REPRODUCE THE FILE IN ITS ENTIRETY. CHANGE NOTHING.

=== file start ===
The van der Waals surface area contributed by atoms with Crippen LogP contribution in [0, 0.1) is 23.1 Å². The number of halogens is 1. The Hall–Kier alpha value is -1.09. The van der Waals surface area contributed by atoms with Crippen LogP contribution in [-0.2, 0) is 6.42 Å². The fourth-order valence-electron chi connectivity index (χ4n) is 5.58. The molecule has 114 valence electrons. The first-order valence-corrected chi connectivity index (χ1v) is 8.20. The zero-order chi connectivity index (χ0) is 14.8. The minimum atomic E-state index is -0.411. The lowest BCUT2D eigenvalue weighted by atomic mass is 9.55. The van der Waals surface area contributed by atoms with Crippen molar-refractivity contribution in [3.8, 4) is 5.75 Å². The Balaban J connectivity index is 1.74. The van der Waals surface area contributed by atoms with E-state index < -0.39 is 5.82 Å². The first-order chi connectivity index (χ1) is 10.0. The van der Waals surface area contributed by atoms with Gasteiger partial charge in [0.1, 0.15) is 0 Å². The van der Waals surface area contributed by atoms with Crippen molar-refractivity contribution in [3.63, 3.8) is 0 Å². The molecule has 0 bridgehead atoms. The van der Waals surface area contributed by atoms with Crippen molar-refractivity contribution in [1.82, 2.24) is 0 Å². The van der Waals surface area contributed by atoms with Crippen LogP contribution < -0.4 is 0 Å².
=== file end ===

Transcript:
The van der Waals surface area contributed by atoms with Crippen LogP contribution in [0, 0.1) is 23.1 Å². The number of halogens is 1. The Hall–Kier alpha value is -1.09. The van der Waals surface area contributed by atoms with Crippen LogP contribution in [-0.2, 0) is 6.42 Å². The fourth-order valence-electron chi connectivity index (χ4n) is 5.58. The molecule has 114 valence electrons. The first-order valence-corrected chi connectivity index (χ1v) is 8.20. The zero-order chi connectivity index (χ0) is 14.8. The minimum atomic E-state index is -0.411. The lowest BCUT2D eigenvalue weighted by atomic mass is 9.55. The van der Waals surface area contributed by atoms with Crippen molar-refractivity contribution in [3.8, 4) is 5.75 Å². The Balaban J connectivity index is 1.74. The van der Waals surface area contributed by atoms with E-state index < -0.39 is 5.82 Å². The first-order chi connectivity index (χ1) is 10.0. The van der Waals surface area contributed by atoms with Gasteiger partial charge in [0.1, 0.15) is 0 Å². The van der Waals surface area contributed by atoms with Crippen molar-refractivity contribution in [3.63, 3.8) is 0 Å². The molecule has 0 bridgehead atoms. The van der Waals surface area contributed by atoms with Crippen molar-refractivity contribution in [1.82, 2.24) is 0 Å². The van der Waals surface area contributed by atoms with Crippen LogP contribution < -0.4 is 0 Å².